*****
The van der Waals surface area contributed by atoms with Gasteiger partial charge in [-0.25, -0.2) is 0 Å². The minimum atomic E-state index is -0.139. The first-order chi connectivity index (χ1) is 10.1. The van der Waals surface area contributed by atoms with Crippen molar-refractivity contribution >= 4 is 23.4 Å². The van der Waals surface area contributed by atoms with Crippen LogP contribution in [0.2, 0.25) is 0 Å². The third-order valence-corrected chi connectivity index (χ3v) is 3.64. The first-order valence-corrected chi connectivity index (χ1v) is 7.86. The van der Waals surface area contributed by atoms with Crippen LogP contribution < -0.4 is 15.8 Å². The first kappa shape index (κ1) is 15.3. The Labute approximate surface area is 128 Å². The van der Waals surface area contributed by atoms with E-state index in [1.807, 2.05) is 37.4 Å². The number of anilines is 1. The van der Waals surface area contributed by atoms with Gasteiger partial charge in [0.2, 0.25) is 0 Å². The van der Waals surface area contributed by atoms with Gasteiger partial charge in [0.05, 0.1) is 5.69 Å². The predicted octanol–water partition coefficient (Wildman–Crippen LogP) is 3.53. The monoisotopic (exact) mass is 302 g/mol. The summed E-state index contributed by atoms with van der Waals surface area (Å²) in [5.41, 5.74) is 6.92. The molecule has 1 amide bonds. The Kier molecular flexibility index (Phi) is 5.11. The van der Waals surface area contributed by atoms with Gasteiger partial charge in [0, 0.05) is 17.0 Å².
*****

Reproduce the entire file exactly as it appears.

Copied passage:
The van der Waals surface area contributed by atoms with Gasteiger partial charge in [-0.25, -0.2) is 0 Å². The minimum atomic E-state index is -0.139. The first-order chi connectivity index (χ1) is 10.1. The van der Waals surface area contributed by atoms with Crippen molar-refractivity contribution >= 4 is 23.4 Å². The van der Waals surface area contributed by atoms with Crippen LogP contribution in [0.2, 0.25) is 0 Å². The third-order valence-corrected chi connectivity index (χ3v) is 3.64. The first-order valence-corrected chi connectivity index (χ1v) is 7.86. The van der Waals surface area contributed by atoms with Crippen LogP contribution < -0.4 is 15.8 Å². The first kappa shape index (κ1) is 15.3. The Labute approximate surface area is 128 Å². The van der Waals surface area contributed by atoms with E-state index in [1.807, 2.05) is 37.4 Å². The number of anilines is 1. The van der Waals surface area contributed by atoms with Gasteiger partial charge in [0.2, 0.25) is 0 Å². The van der Waals surface area contributed by atoms with Gasteiger partial charge in [0.05, 0.1) is 5.69 Å². The predicted octanol–water partition coefficient (Wildman–Crippen LogP) is 3.53. The monoisotopic (exact) mass is 302 g/mol. The summed E-state index contributed by atoms with van der Waals surface area (Å²) in [5.41, 5.74) is 6.92. The molecule has 1 amide bonds. The Kier molecular flexibility index (Phi) is 5.11. The van der Waals surface area contributed by atoms with Gasteiger partial charge in [0, 0.05) is 17.0 Å².